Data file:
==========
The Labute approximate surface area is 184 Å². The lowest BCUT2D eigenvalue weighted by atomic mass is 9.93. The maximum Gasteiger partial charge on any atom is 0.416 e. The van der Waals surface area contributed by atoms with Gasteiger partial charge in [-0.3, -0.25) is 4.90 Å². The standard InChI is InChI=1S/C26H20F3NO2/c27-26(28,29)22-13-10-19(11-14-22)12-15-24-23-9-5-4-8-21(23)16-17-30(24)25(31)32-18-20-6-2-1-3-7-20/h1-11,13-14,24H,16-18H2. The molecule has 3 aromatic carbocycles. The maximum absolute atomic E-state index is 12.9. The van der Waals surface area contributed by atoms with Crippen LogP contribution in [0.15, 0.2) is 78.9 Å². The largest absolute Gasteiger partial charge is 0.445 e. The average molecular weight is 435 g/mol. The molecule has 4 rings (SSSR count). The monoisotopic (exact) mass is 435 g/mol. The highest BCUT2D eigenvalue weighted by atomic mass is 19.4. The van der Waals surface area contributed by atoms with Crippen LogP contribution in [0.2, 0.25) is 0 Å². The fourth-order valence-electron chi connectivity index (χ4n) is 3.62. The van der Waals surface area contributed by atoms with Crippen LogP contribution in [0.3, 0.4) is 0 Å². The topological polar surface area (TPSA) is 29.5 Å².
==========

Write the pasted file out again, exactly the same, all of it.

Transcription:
The Labute approximate surface area is 184 Å². The lowest BCUT2D eigenvalue weighted by atomic mass is 9.93. The maximum Gasteiger partial charge on any atom is 0.416 e. The van der Waals surface area contributed by atoms with Gasteiger partial charge in [-0.3, -0.25) is 4.90 Å². The standard InChI is InChI=1S/C26H20F3NO2/c27-26(28,29)22-13-10-19(11-14-22)12-15-24-23-9-5-4-8-21(23)16-17-30(24)25(31)32-18-20-6-2-1-3-7-20/h1-11,13-14,24H,16-18H2. The molecule has 3 aromatic carbocycles. The maximum absolute atomic E-state index is 12.9. The van der Waals surface area contributed by atoms with Crippen LogP contribution in [0.15, 0.2) is 78.9 Å². The largest absolute Gasteiger partial charge is 0.445 e. The average molecular weight is 435 g/mol. The molecule has 4 rings (SSSR count). The monoisotopic (exact) mass is 435 g/mol. The highest BCUT2D eigenvalue weighted by atomic mass is 19.4. The van der Waals surface area contributed by atoms with Crippen LogP contribution in [0.2, 0.25) is 0 Å². The fourth-order valence-electron chi connectivity index (χ4n) is 3.62. The van der Waals surface area contributed by atoms with Crippen LogP contribution in [0.3, 0.4) is 0 Å². The topological polar surface area (TPSA) is 29.5 Å².